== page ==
We live in uncertain times, but we have made them that much more uncertain by refusing to submit to anyone who doesn’t isn’t a part of our tribe. Instead we recall them (as we recently tried to do in California), call our election integrity into question, or spend four years chanting “not my president.”
When it comes to our churches, we create divisions that destabilize the entire congregation, keeping it from living into its express purpose and creating incredible uncertainty.
Not to mention the fact that the New Testament expressly commands the Church to not be divisive among itself. Like a lot. (Here are just a few verses: Romans 16:17-18, Titus 3:9-11, Ephesians 4:3-6, 1 Corinthians 1:10, 1 John 2:9.)
Tribalism is always destructive. Though our cynicism toward certain leaders and authorities may be warranted, we can’t let that be the reason for our collective demise. If we let it, our own distrust will eat us alive.
For the good of the whole, we need to seek to actually be a whole––even if that means losing certain battles in the name of submitting to authority.Tribalism is always destructive. Click To Tweet
2. Submitting to authorities we don’t agree with cultivates mutual respect.
It’s often said that respect is earned. And that’s true. The way we feel about leaders is often a direct result of the respectable (or not respectable) actions they take. Or at least our perception of those actions––which, in a world of cable news, may or may not be fairly assessed.
But you don’t need warm sentimentality about the personality of the authority figure to show them deference. Honor should be given, not earned.
The crazy thing is that when you’re intentional about giving honor on the basis of a person’s given authority, genuine respect tends to follow. And that’s because in order to honor them, you have to force yourself to stop perceiving their every word and action in the worst possible light. You force yourself to deal with them more charitably: to give them the benefit of the doubt even when you don’t think they deserve it.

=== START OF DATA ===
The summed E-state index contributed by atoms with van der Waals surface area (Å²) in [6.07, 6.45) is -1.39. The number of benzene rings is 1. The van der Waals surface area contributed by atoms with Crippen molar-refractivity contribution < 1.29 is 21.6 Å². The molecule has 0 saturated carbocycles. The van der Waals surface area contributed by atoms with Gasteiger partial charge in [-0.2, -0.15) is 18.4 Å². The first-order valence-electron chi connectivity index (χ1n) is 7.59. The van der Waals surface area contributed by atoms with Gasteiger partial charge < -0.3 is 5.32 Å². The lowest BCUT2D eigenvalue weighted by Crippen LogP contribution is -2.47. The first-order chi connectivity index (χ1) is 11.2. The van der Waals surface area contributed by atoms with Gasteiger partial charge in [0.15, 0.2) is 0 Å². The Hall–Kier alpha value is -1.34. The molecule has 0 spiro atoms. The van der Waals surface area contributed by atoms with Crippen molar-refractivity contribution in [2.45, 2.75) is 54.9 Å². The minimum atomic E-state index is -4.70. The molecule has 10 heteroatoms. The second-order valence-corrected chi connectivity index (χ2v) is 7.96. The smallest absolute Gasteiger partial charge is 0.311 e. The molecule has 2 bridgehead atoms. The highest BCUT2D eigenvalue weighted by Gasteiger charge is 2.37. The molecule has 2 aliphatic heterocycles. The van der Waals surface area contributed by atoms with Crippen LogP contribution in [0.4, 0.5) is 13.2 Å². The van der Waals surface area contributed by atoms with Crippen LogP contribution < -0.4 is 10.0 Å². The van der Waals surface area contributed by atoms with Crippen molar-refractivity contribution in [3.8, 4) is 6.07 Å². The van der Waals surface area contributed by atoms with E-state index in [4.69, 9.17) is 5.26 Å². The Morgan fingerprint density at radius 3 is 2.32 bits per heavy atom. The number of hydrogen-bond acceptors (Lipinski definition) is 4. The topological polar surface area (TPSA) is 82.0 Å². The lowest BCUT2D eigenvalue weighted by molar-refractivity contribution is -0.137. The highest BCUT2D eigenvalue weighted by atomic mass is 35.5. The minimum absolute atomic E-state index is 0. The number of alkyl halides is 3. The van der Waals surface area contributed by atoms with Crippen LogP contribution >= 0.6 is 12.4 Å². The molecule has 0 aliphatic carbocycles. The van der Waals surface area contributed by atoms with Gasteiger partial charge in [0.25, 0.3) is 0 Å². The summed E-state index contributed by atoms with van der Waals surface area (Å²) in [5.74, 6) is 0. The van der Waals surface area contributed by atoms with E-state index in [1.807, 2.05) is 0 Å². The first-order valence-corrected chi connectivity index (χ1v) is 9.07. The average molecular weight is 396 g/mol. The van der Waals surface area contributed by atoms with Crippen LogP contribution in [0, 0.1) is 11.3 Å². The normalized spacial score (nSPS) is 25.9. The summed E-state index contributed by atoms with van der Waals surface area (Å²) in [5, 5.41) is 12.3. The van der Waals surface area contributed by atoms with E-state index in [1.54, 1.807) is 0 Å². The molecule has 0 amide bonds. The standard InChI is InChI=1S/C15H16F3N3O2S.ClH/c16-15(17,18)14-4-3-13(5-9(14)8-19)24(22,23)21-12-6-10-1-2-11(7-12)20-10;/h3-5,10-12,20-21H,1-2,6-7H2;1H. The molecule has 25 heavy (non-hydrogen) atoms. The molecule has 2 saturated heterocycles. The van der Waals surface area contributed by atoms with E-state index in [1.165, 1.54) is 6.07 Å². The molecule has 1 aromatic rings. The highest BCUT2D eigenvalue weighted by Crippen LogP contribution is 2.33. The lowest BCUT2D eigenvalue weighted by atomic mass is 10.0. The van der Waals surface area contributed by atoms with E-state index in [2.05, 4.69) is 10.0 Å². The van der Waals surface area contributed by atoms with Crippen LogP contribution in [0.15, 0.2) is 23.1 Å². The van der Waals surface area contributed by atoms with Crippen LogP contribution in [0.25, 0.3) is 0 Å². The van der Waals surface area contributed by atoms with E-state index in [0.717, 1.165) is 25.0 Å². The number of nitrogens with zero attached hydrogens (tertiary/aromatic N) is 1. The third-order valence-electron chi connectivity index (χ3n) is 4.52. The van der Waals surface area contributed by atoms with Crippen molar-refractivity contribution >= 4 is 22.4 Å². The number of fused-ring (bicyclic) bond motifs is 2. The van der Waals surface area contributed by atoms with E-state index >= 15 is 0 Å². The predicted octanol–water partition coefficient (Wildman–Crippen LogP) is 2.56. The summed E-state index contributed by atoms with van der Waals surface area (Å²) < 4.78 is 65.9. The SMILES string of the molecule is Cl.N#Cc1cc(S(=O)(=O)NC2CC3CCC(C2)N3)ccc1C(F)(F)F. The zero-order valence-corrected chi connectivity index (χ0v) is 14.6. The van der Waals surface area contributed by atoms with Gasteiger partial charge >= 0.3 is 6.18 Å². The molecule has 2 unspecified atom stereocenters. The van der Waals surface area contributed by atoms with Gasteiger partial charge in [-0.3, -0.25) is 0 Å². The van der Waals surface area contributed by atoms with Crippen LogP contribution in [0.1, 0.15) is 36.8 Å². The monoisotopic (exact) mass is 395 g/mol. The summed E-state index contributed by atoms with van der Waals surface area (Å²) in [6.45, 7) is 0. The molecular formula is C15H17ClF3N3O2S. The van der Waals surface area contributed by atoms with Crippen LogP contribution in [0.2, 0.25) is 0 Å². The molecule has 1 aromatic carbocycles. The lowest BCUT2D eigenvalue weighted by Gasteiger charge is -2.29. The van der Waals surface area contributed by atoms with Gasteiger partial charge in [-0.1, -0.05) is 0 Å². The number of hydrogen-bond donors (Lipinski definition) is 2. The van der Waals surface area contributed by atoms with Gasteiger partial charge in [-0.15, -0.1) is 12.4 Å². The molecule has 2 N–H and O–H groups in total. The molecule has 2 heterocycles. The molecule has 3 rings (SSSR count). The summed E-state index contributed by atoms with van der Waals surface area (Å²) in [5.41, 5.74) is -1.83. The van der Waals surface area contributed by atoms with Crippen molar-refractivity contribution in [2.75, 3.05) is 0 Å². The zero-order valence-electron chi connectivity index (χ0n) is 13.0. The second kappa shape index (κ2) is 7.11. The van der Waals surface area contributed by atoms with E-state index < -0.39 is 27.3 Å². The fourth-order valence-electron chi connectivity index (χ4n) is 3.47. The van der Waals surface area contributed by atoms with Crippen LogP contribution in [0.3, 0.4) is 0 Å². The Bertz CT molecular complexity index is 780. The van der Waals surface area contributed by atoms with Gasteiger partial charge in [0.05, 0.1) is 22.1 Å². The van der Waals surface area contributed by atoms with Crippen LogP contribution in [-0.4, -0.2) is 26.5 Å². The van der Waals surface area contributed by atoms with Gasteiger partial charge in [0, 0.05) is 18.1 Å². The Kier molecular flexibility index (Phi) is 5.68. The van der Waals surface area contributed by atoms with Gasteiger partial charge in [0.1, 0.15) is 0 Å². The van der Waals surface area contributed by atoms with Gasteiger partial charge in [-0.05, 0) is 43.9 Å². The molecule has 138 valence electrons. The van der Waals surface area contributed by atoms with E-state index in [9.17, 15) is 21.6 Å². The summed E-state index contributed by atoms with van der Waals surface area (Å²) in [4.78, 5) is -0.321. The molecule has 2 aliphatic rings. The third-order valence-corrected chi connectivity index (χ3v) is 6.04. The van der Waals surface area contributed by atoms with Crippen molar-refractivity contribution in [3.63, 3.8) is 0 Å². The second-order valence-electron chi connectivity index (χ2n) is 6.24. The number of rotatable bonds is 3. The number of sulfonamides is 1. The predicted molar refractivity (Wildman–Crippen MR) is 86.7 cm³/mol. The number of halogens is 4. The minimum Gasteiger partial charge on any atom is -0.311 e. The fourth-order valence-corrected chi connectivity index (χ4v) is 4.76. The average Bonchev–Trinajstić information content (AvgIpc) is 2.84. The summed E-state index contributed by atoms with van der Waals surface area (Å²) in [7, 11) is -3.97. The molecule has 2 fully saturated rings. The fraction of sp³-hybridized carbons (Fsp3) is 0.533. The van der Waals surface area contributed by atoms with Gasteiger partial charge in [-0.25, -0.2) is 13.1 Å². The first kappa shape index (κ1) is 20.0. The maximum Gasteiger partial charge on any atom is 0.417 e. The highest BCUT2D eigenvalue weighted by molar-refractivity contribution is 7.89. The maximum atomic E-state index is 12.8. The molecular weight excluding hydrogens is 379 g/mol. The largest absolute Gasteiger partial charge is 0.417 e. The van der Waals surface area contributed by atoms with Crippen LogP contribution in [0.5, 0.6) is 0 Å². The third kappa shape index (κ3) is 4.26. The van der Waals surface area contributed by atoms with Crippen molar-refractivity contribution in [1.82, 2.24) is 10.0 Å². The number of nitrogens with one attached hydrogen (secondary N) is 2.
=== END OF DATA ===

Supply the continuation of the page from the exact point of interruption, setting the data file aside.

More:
When you do that, you begin to realize that they actually might not be as nefarious as you once thought. They’re just a person who’s doing their best, just like you. And they need grace, just like you. And while you can still fundamentally disagree, that disagreement becomes civil and fruitful, rather than self-destructive.You don't need warming sentimentality about the personality of an authority future to show them deference. Honor should be given, not earned. Click To Tweet
3. Submitting to authorities we don’t agree with teaches us humility.
It’s a tough pill to swallow when you’re being asked to submit to someone that you don’t like, don’t respect, and whom you feel is taking your nation, organization, or church in the wrong direction. If you’re anything like me, you can just feel yourself dying inside at the mere thought.
But that’s a good thing. God has called us to die to the unredeemed parts of who we are. And as much as we want to believe that our rebellion against the authorities we disagree with is based purely on righteous indignation, our motives are mixed. If we’re being really honest, our pride is often a driving force.
Sometimes, we choose to die on certain hills not because God has called us to die on them, but because we’d rather go out in a blaze of glory than submit to those people. That’s pride. Whenever you submit yourself to an authority that you don’t agree with, you’re learning humility.
When I submit to someone else, I’m admitting that they might know more than me about a given situation or area of expertise. They have the right to make decisions that I don’t. They bear responsibility that I don’t. So I need to humbly submit.
And as hard as it can be, we need to get the better of our pride before it gets the better of us and causes destruction not only in our own lives but in the lives of others.Sometimes, we choose to die on certain hills not because God has called us to die on them, but because we'd rather go out in a blaze of glory than submit to 'those people.' Click To Tweet
Leadership is hard. Let’s not make it any harder for our leaders.
I’m often struck by the fact that the people most vocal against leaders are often those who have not ever effectively served in high levels of leadership themselves. If they had, they’d understand how difficult it is.
That’s why the author of Hebrews encourages us not to make it any harder than it already is.
“Obey your leaders and submit to them, for they are keeping watch over your souls, as those who will have to give an account. Let them do this with joy and not with groaning, for that would be of no advantage to you.” (Hebrews 13:7)
Even if you don’t always (or often) agree with them, resolve to submit yourself to those placed in authority over your life. Keep your disrespectful comments to yourself. Tamp down on your defiance. Pray for them. Ask God to open their eyes and give them clarity. Ask him to do the same for you.